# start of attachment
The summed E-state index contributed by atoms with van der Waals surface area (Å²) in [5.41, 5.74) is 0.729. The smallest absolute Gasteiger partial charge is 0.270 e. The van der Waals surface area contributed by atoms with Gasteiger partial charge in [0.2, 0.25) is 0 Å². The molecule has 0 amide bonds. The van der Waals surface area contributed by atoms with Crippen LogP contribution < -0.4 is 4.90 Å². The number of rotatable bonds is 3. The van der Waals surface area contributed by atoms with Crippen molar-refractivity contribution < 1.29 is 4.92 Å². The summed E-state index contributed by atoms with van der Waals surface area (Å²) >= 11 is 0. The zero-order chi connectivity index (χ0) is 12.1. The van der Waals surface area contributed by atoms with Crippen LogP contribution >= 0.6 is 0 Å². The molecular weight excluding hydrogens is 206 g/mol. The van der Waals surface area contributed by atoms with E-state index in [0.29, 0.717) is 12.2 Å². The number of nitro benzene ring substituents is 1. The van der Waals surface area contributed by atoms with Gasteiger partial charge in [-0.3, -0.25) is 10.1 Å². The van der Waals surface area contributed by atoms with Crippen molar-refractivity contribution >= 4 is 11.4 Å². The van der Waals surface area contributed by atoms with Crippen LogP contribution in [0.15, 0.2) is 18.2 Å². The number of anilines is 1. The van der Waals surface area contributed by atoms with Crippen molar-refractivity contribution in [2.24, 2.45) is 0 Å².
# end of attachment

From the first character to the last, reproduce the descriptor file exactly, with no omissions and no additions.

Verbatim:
The summed E-state index contributed by atoms with van der Waals surface area (Å²) in [5.41, 5.74) is 0.729. The smallest absolute Gasteiger partial charge is 0.270 e. The van der Waals surface area contributed by atoms with Gasteiger partial charge in [0.2, 0.25) is 0 Å². The molecule has 0 amide bonds. The van der Waals surface area contributed by atoms with Crippen LogP contribution < -0.4 is 4.90 Å². The number of rotatable bonds is 3. The van der Waals surface area contributed by atoms with Crippen molar-refractivity contribution < 1.29 is 4.92 Å². The summed E-state index contributed by atoms with van der Waals surface area (Å²) >= 11 is 0. The zero-order chi connectivity index (χ0) is 12.1. The van der Waals surface area contributed by atoms with Crippen LogP contribution >= 0.6 is 0 Å². The molecular weight excluding hydrogens is 206 g/mol. The van der Waals surface area contributed by atoms with E-state index in [0.29, 0.717) is 12.2 Å². The number of nitro benzene ring substituents is 1. The van der Waals surface area contributed by atoms with Gasteiger partial charge in [-0.3, -0.25) is 10.1 Å². The van der Waals surface area contributed by atoms with Crippen molar-refractivity contribution >= 4 is 11.4 Å². The van der Waals surface area contributed by atoms with Crippen LogP contribution in [0.15, 0.2) is 18.2 Å². The number of anilines is 1. The van der Waals surface area contributed by atoms with Crippen molar-refractivity contribution in [2.24, 2.45) is 0 Å².